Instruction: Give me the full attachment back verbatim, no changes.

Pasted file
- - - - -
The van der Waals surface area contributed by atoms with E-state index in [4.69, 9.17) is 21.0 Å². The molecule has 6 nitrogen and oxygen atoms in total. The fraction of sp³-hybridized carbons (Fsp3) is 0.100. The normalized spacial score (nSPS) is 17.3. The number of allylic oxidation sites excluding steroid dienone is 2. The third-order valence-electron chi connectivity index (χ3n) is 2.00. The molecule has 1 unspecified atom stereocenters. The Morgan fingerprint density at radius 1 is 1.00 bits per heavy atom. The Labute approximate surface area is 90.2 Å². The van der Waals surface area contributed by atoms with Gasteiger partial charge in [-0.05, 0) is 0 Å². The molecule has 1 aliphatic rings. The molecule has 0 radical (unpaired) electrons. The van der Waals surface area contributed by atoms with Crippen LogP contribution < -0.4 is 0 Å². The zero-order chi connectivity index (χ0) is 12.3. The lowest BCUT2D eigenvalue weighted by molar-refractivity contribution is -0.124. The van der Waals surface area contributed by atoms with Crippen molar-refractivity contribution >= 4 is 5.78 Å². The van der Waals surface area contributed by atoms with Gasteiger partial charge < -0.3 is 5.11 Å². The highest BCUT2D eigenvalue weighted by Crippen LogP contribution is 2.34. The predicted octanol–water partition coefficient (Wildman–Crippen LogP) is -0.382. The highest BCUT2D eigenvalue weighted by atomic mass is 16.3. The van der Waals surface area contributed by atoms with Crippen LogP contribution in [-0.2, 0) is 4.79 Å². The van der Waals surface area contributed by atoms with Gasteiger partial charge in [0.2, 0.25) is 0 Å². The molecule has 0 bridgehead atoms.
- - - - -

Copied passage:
The van der Waals surface area contributed by atoms with E-state index in [4.69, 9.17) is 21.0 Å². The molecule has 6 nitrogen and oxygen atoms in total. The fraction of sp³-hybridized carbons (Fsp3) is 0.100. The normalized spacial score (nSPS) is 17.3. The number of allylic oxidation sites excluding steroid dienone is 2. The third-order valence-electron chi connectivity index (χ3n) is 2.00. The molecule has 1 unspecified atom stereocenters. The Morgan fingerprint density at radius 1 is 1.00 bits per heavy atom. The Labute approximate surface area is 90.2 Å². The van der Waals surface area contributed by atoms with Gasteiger partial charge in [-0.05, 0) is 0 Å². The molecule has 1 aliphatic rings. The molecule has 0 radical (unpaired) electrons. The van der Waals surface area contributed by atoms with Crippen LogP contribution < -0.4 is 0 Å². The zero-order chi connectivity index (χ0) is 12.3. The lowest BCUT2D eigenvalue weighted by molar-refractivity contribution is -0.124. The van der Waals surface area contributed by atoms with Crippen molar-refractivity contribution >= 4 is 5.78 Å². The van der Waals surface area contributed by atoms with Gasteiger partial charge < -0.3 is 5.11 Å². The highest BCUT2D eigenvalue weighted by Crippen LogP contribution is 2.34. The predicted octanol–water partition coefficient (Wildman–Crippen LogP) is -0.382. The highest BCUT2D eigenvalue weighted by atomic mass is 16.3. The van der Waals surface area contributed by atoms with Crippen LogP contribution in [-0.2, 0) is 4.79 Å². The van der Waals surface area contributed by atoms with Gasteiger partial charge in [0.2, 0.25) is 0 Å². The molecule has 0 bridgehead atoms.